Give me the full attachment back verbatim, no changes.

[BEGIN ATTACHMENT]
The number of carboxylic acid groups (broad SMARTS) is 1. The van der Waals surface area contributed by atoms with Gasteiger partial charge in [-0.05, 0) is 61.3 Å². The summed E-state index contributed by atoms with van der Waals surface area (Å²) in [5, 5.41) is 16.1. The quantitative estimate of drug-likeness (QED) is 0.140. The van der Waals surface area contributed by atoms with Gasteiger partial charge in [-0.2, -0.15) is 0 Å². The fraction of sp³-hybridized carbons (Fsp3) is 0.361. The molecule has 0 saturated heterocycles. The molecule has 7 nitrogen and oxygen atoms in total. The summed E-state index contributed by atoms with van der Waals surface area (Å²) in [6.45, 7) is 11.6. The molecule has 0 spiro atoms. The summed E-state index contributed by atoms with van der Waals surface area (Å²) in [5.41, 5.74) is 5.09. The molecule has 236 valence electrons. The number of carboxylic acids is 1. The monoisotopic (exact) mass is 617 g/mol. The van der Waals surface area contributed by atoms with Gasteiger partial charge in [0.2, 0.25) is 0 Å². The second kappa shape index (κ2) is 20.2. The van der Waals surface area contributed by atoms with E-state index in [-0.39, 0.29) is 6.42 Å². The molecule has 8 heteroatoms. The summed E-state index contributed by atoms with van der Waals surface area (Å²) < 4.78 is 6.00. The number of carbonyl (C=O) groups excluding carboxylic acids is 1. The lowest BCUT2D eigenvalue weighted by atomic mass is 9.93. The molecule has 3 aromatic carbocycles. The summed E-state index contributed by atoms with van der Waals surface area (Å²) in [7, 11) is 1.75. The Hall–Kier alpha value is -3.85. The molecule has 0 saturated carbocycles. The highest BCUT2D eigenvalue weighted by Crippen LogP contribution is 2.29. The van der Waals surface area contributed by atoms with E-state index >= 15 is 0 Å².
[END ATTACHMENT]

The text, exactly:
The number of carboxylic acid groups (broad SMARTS) is 1. The van der Waals surface area contributed by atoms with Gasteiger partial charge in [-0.05, 0) is 61.3 Å². The summed E-state index contributed by atoms with van der Waals surface area (Å²) in [5, 5.41) is 16.1. The quantitative estimate of drug-likeness (QED) is 0.140. The van der Waals surface area contributed by atoms with Gasteiger partial charge in [-0.2, -0.15) is 0 Å². The fraction of sp³-hybridized carbons (Fsp3) is 0.361. The molecule has 0 saturated heterocycles. The molecule has 7 nitrogen and oxygen atoms in total. The summed E-state index contributed by atoms with van der Waals surface area (Å²) in [6.45, 7) is 11.6. The molecule has 0 spiro atoms. The summed E-state index contributed by atoms with van der Waals surface area (Å²) in [5.41, 5.74) is 5.09. The molecule has 236 valence electrons. The number of carboxylic acids is 1. The monoisotopic (exact) mass is 617 g/mol. The van der Waals surface area contributed by atoms with Gasteiger partial charge in [0.2, 0.25) is 0 Å². The second kappa shape index (κ2) is 20.2. The van der Waals surface area contributed by atoms with E-state index in [-0.39, 0.29) is 6.42 Å². The molecule has 8 heteroatoms. The summed E-state index contributed by atoms with van der Waals surface area (Å²) < 4.78 is 6.00. The number of carbonyl (C=O) groups excluding carboxylic acids is 1. The lowest BCUT2D eigenvalue weighted by atomic mass is 9.93. The molecule has 3 aromatic carbocycles. The summed E-state index contributed by atoms with van der Waals surface area (Å²) in [7, 11) is 1.75. The Hall–Kier alpha value is -3.85. The molecule has 0 saturated carbocycles. The highest BCUT2D eigenvalue weighted by Crippen LogP contribution is 2.29. The van der Waals surface area contributed by atoms with E-state index >= 15 is 0 Å².